Les Miserables – were you left miserable?

The latest musical theatre adaption of Les Miserables, Directed by Tom Hooper, has hit the headlines having been nominated for eight Oscars and nine Baftas and has already bagged a Golden Globe. The film has left audiences in floods of tears (me included) and everywhere you look there are five-star reviews, or at least almost everywhere.

The ‘theatre-goers’ amongst us have a potentially more critical view of this emotional story which on stage is sung to perfection with little need for excessive scenery.

Whilst I applaud the risky decision to not pre-record the vocals it impacted on the film by showing the obvious flaws in the a-list actors who do not have theatrical trained voices and were unable to sustain the long notes needed.

I personally was disappointed with Russell Crowes portrayal of Javert who lacked attack and sometimes lacked anger and emotion which he is only too capable of. Jean Valjean was played by Hugh Jackman, vocally below parr yet his acting was better than I have personally previously seen of his and made up for his singing somewhat. Helena Bonham Carter and Sacha Baron Cohen disappointed me greatly; the characters I have seen on stage are comical and much less intense than other characters in the story, I found them almost disturbing and lacking humour.

All this said, I was as always taken aback with complete admiration watching Samantha Barks play the part of Éponine; I felt every word she sang and her pain ran through my body, she was perfectly cast and faultless. Eddie Redmayne’s superb performance as Marius was note perfect, emotional and completely believable throughout. Fantine was played fantastically by Anne Hathaway and I enjoyed her rendition of ‘I dreamed a dream’ leaving me in floods of tears.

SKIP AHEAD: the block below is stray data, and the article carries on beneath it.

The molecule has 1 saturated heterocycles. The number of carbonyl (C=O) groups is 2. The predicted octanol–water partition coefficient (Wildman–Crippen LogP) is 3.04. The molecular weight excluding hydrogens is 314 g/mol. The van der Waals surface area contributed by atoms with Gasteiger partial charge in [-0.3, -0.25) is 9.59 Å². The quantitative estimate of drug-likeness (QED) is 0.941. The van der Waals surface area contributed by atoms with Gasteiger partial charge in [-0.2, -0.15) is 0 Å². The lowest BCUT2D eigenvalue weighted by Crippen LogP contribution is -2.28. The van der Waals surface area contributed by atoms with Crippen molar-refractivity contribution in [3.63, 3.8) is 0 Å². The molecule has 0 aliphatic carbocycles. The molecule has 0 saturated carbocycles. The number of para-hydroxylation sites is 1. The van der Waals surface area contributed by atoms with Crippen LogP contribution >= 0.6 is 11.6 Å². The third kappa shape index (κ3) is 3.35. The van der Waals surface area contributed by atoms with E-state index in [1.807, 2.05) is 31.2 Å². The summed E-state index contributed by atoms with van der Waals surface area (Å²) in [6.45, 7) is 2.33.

I found the opening scene dramatic and an excellent portrayal of the musical and instantly I was fixated. The slightly disappointing performances were for me made up by the other exceptional characters afore mentioned and overall I enjoyed the film.

I don’t think you will often see a musical turned film ever better in film than on stage, for me musical theatre is all about singers who can act and a film tends to opt for the opposite. The thrill of hearing a live orchestra and live singing will forever remain firmly in first place over a film. I don’t think anything was achieved by recording the singing live and hope other musical adaptions do not make the same mistake.

No doubt I will probably watch it again on film; but without doubt I will travel to London to see this again and again. Maybe I am over biased due to my extraordinary experience when I saw Les Miserables in London in 2012, maybe it is because I love the theatre and all it is about or maybe the film just simply isn’t as good…

PS. My friend who accompanied me to see the film, who is neither an avid theatre goer nor as critical as myself, thoroughly enjoyed every minute of the film! His favourite performance being those of Anne Hathaway and High Jackman.

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